Dienstag, 19. Dezember 2017

STAR WARS: THE LAST JEDI - Movie Review

Title: Star Wars: Episode VIII - The Last Jedi
Running Time: 153 min
Director: Rian Johnson
Writer: Rian Johnson
Starring: Daisy Ridley, Mark Hamill, Adam Driver, Carrie Fisher (†), Oscar Isaac, John Boyega, Domhnall Gleeson, Kelly Marie Tran, Laura Dern, Benicio del Toro, Andy Serkis

Review:
'Tis that time of the year again. No, not Christmas. Star Wars! There is no need to explain this movie franchise's significance in pop culture. In the night from Wednesday to Thurday many Star Wars fans (myself included) waited in line for the midnight premiere. Gatherings like this have a magical atmosphere, and yet there is this saying "Nobody hates Star Wars more than Star Wars fans" and it is somewhat true. The people who debate the quality of these movies most passionately and fiercely with each other are people whose common ground is their love for the original trilogy. "The Force Awakens" was a critical an financial success, but that didn't keep it from starting brisk discussions. The same applies to "Rogue One". So is the eighth episode of this saga the movie to unite the fans?
Probably not. "Star Wars: Episode VIII - The Last Jedi" is a cinematic event that in order to take this franchise in a few completely new directions, takes a few risks. Some might not be pleased by this, others might love it, and some others might be torn. The film can basically be divided into three story-lines that of course cross paths and come together in the end, but stay separate for most of the movie. One revolves around Poe Dameron, Leia and the other members of the resistance fighting (or rather running from) Generl Hux and his ruthless First Order fleet. One sends Finn and a new character, Rose, on a mission to a different part of the galaxy. And the final one follows Rey and Luke on the very same Island on which we last saw them.
The latter story-line could be seen as the main plot, and it is here that the movie works best. Mark Hamill is joyfully excellent as this older version of Luke and his performance was definitely worth the wait. In it, you can see the young Jedi we saw in the original trilogy, but also how he has grown and his worldview has changed. At points it even felt like Hamill was channeling Yoda, another Jedi master whom we met long after he went into exile. Everything concerning him, Rey and also Kylo Ren is absolutely absorbing. It is here where Rian Johnson takes most liberties with the source material, deepens the lore and pushes the boundaries of what is possible in this universe. On the other side is the resistance's story (benefiting from a charismatic performance by Oscar Isaac, as well as Carrie Fisher and Lara Dern as graceful leaders) that cranks up the tension through the entire film. Doom is imminent and Johnson really manages to make you feel like the stakes are high.You also certainly can find shades of  "Rogue One" in this.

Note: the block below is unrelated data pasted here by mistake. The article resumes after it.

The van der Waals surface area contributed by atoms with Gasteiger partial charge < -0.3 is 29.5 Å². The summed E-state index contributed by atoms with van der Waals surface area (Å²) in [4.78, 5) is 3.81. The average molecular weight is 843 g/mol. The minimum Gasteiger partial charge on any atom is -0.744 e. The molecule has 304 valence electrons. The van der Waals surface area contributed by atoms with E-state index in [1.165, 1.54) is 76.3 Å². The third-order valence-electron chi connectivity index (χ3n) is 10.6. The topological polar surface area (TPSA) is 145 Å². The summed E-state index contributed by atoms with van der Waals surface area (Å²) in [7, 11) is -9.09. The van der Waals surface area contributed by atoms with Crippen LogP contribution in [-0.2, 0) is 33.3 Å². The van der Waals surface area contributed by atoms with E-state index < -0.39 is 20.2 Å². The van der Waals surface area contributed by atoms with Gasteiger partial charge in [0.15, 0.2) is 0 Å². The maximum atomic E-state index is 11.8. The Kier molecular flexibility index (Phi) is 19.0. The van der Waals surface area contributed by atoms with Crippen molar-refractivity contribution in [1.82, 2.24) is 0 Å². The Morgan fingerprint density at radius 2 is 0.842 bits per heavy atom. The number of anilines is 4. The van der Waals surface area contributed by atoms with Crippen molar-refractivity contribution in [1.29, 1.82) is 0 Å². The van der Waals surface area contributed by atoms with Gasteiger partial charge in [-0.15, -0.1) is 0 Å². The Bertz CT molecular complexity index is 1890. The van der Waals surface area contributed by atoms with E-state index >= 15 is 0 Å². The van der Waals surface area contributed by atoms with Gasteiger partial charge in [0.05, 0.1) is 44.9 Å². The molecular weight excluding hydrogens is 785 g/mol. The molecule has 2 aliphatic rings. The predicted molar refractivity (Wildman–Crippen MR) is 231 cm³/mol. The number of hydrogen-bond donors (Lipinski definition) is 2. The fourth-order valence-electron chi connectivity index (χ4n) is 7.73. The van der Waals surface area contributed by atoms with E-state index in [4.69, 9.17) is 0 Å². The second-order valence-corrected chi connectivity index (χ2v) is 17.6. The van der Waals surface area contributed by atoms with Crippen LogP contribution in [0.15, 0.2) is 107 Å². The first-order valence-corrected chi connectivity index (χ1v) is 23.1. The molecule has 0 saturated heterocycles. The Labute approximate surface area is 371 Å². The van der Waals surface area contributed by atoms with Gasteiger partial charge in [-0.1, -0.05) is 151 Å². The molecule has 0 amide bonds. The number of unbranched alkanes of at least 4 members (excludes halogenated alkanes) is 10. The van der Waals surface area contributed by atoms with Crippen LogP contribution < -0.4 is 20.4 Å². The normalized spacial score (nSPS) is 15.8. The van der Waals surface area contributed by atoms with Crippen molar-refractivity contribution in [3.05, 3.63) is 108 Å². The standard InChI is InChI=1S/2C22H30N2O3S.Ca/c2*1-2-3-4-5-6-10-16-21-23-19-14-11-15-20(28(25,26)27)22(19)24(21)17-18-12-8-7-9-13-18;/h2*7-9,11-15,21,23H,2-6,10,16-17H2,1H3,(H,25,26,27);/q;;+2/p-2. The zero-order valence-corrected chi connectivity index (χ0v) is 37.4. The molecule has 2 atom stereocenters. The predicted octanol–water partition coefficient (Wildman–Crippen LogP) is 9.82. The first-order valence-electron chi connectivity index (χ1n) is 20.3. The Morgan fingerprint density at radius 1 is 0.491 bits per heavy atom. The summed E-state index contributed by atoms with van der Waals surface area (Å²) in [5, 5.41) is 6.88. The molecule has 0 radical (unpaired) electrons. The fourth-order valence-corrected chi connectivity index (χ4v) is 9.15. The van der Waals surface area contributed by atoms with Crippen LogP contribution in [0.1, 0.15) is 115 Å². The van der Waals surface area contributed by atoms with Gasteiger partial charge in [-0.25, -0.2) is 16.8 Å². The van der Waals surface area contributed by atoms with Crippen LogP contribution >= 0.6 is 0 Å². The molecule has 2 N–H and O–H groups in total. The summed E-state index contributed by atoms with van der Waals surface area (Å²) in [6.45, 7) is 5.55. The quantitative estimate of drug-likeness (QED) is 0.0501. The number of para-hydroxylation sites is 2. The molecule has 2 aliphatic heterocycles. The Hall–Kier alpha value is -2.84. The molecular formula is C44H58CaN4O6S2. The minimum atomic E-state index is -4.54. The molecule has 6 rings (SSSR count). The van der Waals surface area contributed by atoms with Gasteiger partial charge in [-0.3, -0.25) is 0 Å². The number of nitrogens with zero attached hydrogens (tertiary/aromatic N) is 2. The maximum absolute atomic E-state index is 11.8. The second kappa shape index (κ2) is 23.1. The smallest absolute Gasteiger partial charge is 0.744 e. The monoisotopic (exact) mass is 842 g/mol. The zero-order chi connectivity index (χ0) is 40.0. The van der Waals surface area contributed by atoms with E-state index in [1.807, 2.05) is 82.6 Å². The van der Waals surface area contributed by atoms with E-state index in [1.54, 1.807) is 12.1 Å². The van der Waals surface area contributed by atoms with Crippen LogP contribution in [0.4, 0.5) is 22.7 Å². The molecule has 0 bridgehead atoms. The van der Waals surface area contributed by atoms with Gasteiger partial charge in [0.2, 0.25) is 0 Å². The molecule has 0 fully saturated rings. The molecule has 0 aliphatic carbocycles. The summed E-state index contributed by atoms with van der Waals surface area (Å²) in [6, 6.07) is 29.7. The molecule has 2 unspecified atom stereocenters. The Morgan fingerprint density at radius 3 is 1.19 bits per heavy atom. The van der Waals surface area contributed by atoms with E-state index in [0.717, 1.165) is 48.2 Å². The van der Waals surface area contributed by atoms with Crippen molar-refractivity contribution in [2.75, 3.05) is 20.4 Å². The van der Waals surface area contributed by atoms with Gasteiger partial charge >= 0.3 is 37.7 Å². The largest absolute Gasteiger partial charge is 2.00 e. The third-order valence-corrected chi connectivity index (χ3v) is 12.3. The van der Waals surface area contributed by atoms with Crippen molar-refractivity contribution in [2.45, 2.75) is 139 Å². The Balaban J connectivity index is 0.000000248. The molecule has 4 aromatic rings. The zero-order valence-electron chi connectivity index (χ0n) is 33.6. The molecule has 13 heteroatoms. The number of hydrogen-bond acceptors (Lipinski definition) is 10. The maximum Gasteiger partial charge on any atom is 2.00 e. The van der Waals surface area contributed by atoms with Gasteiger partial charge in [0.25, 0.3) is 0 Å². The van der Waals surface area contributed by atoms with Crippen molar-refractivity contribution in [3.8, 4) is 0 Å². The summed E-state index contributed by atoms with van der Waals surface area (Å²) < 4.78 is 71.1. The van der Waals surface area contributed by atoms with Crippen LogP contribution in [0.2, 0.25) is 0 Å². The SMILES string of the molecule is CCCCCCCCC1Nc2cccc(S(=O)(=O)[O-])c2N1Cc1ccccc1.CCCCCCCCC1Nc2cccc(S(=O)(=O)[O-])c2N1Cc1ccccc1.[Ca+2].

The Finn and Rose story-line is the one where the movie stumbles. The place they travel to is something audiences haven't seen before in a Star Wars film. While I respect the film makers for trying something new and expanding the universe, this particular sequence was too close to our own world to me. Instead of being transformed to a long time ago in a galaxy far far away, it felt like I was watching my own planet a hundred years from now, which didn't work for me. In general, that plot thread felt a little disjointed from the film, like it was just tagged on to give characters something to do. As an in-universe short film it would have probably worked much better.
Thematically however, all these three stories fit perfectly together as they all explore the grey areas in this tale about the Dark Side and the Light. In that sense, Rian Johnson deconstructs the Star Wars saga, in which the bad guys have always been all very bad and the good guys all exemplary human beings. Yes, there have always transitions from one side to another, but no one ever stayed in between for long. It's an immensely interesting field to explore and the film dives into it head first. If after "The Force Awakens" you thought this story was going to go in a certain direction, Johnson will surprise you with more then one unexpected turn. On the one hand it makes this movie feel absolutely fresh and it fills it with multiple awesome "Holy Shit!"-character-moments. On the other hand it becomes clear that Rian Johnson wasn't interested in every mystery J.J. Abrahams put out there and cherry picked the parts he thought to be relevant. As a result, some big questions from the previous film stay unanswered and some eager theorists will be left frustrated.
Another thing that might put some people off is the humor. It is the first time that you can feel Disney's influence a little bit, as they have created a formula in which they put in unexpected jokes to break the tension. It doesn't work every time and even feels misplaced at points. But since this film builds up so many strong and emotionally charged moments, these missteps are not nearly big enough to tear them down.
The one big thing that is probably indisputable however is that this is one of the most beautiful Star Wars films ever made. The images are gorgeous. Rian Johnson treats Jedi in this film like the Japanese cinema treated Samurai. Staging them in a heroic and dignified way. The colors, the contrasts - everything works. He opens with one of the best space battles seen on film and then graduates to giving us maybe the best and most creative lightsaber fight in Star Wars history. In the end he tops it of with an action sequence that, thanks to its setting, is worthy of being put on a canvas. He definitely knows what he is doing.